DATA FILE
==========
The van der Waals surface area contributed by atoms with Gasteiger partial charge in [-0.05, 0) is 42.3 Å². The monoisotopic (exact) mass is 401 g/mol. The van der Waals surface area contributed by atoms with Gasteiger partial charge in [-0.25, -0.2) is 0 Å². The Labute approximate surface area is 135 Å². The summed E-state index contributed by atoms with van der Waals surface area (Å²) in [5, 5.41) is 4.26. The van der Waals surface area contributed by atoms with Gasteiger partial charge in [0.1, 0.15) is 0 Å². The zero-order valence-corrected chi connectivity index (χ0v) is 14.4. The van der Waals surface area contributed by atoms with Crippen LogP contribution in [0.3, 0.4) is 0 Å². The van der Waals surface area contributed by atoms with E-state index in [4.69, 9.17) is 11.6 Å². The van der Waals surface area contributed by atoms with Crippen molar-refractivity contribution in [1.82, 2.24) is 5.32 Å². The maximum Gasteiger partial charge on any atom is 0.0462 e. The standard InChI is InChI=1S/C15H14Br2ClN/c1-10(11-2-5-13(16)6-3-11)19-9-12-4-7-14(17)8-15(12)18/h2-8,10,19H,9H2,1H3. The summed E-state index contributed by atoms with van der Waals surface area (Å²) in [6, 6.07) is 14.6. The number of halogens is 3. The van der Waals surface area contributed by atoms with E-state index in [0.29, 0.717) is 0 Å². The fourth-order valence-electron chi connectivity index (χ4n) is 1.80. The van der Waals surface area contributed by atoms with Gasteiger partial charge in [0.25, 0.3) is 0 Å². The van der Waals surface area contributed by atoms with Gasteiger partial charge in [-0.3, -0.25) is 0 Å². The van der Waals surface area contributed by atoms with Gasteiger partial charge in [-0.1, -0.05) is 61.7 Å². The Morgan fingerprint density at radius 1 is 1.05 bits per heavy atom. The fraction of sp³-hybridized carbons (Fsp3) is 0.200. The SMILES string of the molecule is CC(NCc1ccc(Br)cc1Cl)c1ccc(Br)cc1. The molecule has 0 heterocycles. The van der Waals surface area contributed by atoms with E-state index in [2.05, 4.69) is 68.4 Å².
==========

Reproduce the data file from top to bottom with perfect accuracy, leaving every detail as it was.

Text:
The van der Waals surface area contributed by atoms with Gasteiger partial charge in [-0.05, 0) is 42.3 Å². The monoisotopic (exact) mass is 401 g/mol. The van der Waals surface area contributed by atoms with Gasteiger partial charge in [-0.25, -0.2) is 0 Å². The Labute approximate surface area is 135 Å². The summed E-state index contributed by atoms with van der Waals surface area (Å²) in [5, 5.41) is 4.26. The van der Waals surface area contributed by atoms with Gasteiger partial charge in [0.1, 0.15) is 0 Å². The zero-order valence-corrected chi connectivity index (χ0v) is 14.4. The van der Waals surface area contributed by atoms with Crippen LogP contribution in [0.3, 0.4) is 0 Å². The van der Waals surface area contributed by atoms with E-state index in [4.69, 9.17) is 11.6 Å². The van der Waals surface area contributed by atoms with Crippen molar-refractivity contribution in [1.82, 2.24) is 5.32 Å². The maximum Gasteiger partial charge on any atom is 0.0462 e. The standard InChI is InChI=1S/C15H14Br2ClN/c1-10(11-2-5-13(16)6-3-11)19-9-12-4-7-14(17)8-15(12)18/h2-8,10,19H,9H2,1H3. The summed E-state index contributed by atoms with van der Waals surface area (Å²) in [6, 6.07) is 14.6. The number of halogens is 3. The van der Waals surface area contributed by atoms with E-state index in [0.29, 0.717) is 0 Å². The fourth-order valence-electron chi connectivity index (χ4n) is 1.80. The van der Waals surface area contributed by atoms with Gasteiger partial charge in [0.25, 0.3) is 0 Å². The van der Waals surface area contributed by atoms with Gasteiger partial charge in [-0.3, -0.25) is 0 Å². The van der Waals surface area contributed by atoms with Gasteiger partial charge in [-0.1, -0.05) is 61.7 Å². The Morgan fingerprint density at radius 1 is 1.05 bits per heavy atom. The fraction of sp³-hybridized carbons (Fsp3) is 0.200. The SMILES string of the molecule is CC(NCc1ccc(Br)cc1Cl)c1ccc(Br)cc1. The molecule has 0 heterocycles. The van der Waals surface area contributed by atoms with E-state index in [2.05, 4.69) is 68.4 Å².